Macro Photography

by William Lulow

I have done some interesting close-up images lately and have noticed several things about the digital camera’s response to these photographs. In the “old days,” we shot close-ups with a view camera that enables almost continuous focus by a combination of the camera’s “swings & tilts” as well as the small lens apertures. And, since view cameras were almost always mounted on a tripod, really sharp images were no problem.

These days, making a good, crisp close-up is not always as simple. First of all, without the ability to adjust the film plane vis-à-vis the lens, infinite focus is not always attainable. Second, most photographers hesitate to use the smallest possible aperture for various reasons, including the fact that they don’t use tripods. Using really small apertures usually necessitates the use of very long shutter speeds. Because of this, a tripod is a must.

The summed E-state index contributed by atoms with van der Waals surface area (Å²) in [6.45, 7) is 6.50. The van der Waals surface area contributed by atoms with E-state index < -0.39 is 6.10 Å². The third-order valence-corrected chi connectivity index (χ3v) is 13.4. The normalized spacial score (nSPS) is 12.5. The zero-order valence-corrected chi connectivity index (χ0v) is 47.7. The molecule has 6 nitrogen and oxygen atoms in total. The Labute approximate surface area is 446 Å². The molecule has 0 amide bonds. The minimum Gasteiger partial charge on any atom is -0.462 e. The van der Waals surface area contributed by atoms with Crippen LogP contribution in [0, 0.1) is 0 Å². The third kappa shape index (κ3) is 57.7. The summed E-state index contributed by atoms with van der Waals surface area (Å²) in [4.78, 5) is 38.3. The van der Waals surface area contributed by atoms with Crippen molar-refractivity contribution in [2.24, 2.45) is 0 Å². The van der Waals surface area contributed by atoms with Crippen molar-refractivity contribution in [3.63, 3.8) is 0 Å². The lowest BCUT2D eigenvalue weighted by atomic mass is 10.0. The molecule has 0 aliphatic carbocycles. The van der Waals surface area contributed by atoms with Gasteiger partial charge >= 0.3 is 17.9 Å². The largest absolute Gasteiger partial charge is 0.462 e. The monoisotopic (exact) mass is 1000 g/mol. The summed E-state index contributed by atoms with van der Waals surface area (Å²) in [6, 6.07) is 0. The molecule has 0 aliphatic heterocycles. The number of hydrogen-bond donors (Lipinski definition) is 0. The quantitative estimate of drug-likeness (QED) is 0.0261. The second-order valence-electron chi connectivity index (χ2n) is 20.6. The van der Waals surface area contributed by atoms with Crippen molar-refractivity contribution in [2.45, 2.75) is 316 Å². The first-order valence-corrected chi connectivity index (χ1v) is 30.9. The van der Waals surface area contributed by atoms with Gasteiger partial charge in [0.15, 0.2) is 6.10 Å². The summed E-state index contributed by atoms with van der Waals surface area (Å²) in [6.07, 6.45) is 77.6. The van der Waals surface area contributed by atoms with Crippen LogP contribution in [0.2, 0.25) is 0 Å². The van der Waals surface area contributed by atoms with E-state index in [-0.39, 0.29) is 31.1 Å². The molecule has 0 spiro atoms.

One other fact bears repeating. Sometimes, the smallest aperture is not the sharpest for a given lens. Lenses have optimal apertures at which they usually perform at their sharpest rendition. So, I have found that it often takes some experimentation to determine under which apertures and shutter speeds a particular lens will be its sharpest.FenderGuitar_6-Edit_2WEBThis image was made with a Canon 60D and a Canon 60mm macro lens. The settings were: ISO 100, f/32 @ 8 seconds. Camera was on a tripod and the point of focus was roughly 1/3 of the way from front to rear. Lighting was provided by a single 250watt bulb. All settings were made in MANUAL mode. Even with these settings, the front screws were a little soft. I tried it at f/22 as well and the difference was minimal.